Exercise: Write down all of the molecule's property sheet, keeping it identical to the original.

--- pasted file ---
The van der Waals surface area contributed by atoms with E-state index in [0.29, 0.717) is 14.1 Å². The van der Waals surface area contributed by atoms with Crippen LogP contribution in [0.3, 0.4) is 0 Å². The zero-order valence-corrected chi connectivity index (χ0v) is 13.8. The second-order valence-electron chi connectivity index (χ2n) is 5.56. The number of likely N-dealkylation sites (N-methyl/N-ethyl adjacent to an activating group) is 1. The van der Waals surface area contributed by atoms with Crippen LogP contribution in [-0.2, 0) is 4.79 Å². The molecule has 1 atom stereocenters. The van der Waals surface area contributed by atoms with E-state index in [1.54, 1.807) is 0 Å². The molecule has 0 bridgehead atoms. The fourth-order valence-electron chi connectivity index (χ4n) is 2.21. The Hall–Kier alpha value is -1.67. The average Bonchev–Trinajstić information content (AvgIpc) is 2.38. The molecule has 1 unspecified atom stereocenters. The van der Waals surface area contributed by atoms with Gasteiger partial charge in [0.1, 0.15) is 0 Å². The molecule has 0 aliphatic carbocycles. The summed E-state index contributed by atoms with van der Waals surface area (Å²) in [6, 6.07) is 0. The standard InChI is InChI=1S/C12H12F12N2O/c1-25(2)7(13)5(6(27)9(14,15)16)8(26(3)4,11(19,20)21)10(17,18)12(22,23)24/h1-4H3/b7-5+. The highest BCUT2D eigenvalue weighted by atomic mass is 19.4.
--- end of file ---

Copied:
The van der Waals surface area contributed by atoms with E-state index in [0.29, 0.717) is 14.1 Å². The van der Waals surface area contributed by atoms with Crippen LogP contribution in [0.3, 0.4) is 0 Å². The zero-order valence-corrected chi connectivity index (χ0v) is 13.8. The second-order valence-electron chi connectivity index (χ2n) is 5.56. The number of likely N-dealkylation sites (N-methyl/N-ethyl adjacent to an activating group) is 1. The van der Waals surface area contributed by atoms with Crippen LogP contribution in [-0.2, 0) is 4.79 Å². The molecule has 1 atom stereocenters. The van der Waals surface area contributed by atoms with E-state index in [1.54, 1.807) is 0 Å². The molecule has 0 bridgehead atoms. The fourth-order valence-electron chi connectivity index (χ4n) is 2.21. The Hall–Kier alpha value is -1.67. The average Bonchev–Trinajstić information content (AvgIpc) is 2.38. The molecule has 1 unspecified atom stereocenters. The van der Waals surface area contributed by atoms with Gasteiger partial charge in [0.1, 0.15) is 0 Å². The molecule has 0 aliphatic carbocycles. The summed E-state index contributed by atoms with van der Waals surface area (Å²) in [6, 6.07) is 0. The standard InChI is InChI=1S/C12H12F12N2O/c1-25(2)7(13)5(6(27)9(14,15)16)8(26(3)4,11(19,20)21)10(17,18)12(22,23)24/h1-4H3/b7-5+. The highest BCUT2D eigenvalue weighted by atomic mass is 19.4.